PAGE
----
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The relationship of affiliative arousal to dopamine release

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Abstract

Higher levels of affiliation motivation after exposure to affiliative films are significantly related to higher dopamine concentrations in saliva in one study of 61 college students of both sexes, and in plasma in another study of 47 adults of both sexes. Individuals high in dispositionaln Affiliation, if they also reported high life stress, showed high gains in dopamine concentration in plasma after exposure to an affiliative film significantly more often than other individuals. Since aroused affiliation motivation was not associated with higher concentrations of norepinephrine, epinephrine, or cortisol in either study, it appears likely that dopamine is especially associated with arousal of affiliation motivation, just as norepinephrine has been found to be associated with arousal of power motivation. Thus, different motives may be subserved by different hormones, making it unlikely that all motives lead to the same state of physiological arousal.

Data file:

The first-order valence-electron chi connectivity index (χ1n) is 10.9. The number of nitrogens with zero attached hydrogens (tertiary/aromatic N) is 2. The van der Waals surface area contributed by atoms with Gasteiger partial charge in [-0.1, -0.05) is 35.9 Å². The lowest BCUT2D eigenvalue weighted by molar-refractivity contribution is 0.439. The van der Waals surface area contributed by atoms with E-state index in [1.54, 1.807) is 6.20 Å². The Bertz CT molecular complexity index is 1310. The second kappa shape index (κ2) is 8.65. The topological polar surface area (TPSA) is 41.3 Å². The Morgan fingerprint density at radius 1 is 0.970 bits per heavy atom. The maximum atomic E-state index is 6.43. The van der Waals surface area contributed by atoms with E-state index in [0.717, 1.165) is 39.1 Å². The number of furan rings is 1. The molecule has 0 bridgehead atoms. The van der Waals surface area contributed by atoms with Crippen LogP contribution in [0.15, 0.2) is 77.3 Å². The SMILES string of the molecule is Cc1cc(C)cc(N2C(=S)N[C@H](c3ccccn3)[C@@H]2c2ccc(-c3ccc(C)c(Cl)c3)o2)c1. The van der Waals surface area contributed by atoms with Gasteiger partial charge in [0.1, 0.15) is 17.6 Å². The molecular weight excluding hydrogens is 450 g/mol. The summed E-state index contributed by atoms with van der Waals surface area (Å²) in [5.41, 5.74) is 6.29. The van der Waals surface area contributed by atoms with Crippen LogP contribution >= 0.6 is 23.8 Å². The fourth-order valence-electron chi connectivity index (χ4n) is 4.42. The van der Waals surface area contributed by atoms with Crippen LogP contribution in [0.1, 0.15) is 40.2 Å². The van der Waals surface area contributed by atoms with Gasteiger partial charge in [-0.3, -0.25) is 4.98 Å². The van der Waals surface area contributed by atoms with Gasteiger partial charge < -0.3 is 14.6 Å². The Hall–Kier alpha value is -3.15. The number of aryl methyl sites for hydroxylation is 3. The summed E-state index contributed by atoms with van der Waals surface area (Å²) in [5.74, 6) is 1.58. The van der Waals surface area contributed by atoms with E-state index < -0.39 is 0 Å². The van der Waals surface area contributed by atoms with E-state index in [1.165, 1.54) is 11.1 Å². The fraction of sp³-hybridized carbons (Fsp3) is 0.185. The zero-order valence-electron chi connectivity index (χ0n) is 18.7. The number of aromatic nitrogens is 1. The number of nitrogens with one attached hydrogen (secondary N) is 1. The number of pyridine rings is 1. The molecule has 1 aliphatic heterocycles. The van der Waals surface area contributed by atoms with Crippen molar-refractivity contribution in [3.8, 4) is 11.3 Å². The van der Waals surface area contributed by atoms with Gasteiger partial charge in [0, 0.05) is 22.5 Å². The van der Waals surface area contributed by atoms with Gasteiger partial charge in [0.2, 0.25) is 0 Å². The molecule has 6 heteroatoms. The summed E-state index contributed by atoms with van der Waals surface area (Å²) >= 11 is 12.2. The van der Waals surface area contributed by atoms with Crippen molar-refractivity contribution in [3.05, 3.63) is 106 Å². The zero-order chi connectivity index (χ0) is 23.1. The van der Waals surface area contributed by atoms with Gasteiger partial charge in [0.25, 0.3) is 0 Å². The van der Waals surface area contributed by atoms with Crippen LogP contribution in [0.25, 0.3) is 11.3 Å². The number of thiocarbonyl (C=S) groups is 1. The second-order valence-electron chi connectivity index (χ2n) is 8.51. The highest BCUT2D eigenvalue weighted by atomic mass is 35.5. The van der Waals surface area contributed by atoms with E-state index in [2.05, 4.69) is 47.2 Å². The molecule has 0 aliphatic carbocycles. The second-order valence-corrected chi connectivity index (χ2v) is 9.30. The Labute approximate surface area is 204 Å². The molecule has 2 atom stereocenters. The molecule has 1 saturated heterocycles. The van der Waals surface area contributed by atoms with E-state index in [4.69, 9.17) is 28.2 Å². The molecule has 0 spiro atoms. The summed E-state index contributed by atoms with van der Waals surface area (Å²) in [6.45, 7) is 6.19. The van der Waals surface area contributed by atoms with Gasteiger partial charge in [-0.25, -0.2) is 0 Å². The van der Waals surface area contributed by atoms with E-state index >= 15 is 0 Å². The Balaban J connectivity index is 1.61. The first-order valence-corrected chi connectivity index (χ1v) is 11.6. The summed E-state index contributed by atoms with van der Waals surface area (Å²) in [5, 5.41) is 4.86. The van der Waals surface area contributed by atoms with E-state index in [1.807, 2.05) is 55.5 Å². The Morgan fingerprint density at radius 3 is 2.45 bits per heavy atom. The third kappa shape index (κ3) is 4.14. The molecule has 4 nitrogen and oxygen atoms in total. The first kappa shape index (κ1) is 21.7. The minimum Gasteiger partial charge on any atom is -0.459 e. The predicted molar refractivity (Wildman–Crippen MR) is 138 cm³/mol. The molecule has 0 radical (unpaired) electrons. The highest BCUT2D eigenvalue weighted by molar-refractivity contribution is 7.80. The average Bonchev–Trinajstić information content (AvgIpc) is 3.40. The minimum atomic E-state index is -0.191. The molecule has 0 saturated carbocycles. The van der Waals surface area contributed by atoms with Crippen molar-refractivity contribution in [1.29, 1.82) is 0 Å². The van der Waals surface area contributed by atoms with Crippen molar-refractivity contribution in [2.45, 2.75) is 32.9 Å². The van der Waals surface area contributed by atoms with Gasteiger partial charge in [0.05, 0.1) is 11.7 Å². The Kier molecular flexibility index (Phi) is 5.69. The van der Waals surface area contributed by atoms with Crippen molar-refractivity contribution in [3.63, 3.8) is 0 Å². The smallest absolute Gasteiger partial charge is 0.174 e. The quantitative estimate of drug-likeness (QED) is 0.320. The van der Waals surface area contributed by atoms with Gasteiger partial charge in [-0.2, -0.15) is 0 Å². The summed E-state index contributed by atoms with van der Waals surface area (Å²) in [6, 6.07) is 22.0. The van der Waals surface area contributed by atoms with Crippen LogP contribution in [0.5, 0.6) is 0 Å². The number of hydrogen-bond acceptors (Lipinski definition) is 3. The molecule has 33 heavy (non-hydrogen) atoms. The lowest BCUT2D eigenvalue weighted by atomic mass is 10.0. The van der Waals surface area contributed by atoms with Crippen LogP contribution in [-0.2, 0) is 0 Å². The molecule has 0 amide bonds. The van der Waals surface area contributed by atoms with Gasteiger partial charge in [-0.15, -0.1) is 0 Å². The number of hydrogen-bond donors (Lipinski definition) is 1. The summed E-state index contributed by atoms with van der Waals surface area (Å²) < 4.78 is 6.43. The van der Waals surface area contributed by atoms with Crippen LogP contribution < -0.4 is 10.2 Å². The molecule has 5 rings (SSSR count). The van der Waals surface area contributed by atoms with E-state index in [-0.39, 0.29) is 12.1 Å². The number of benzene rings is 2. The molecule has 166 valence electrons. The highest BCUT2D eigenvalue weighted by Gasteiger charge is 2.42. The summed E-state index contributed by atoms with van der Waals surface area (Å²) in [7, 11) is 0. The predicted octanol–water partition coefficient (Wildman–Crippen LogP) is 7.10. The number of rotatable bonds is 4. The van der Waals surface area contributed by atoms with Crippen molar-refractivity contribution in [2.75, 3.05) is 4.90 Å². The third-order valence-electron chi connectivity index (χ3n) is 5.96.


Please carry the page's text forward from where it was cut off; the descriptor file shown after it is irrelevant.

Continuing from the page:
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This research was carried out when all the authors were connected with the Department of Psychology and Social Relations at Harvard University. We acknowledge with thanks the support of the John D. and Catherine T. MacArthur Foundation through a grant to the senior author.

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McClelland, D.C., Patel, V., Stier, D. et al. The relationship of affiliative arousal to dopamine release. Motiv Emot 11, 51–66 (1987). https://doi.org/10.1007/BF00992213

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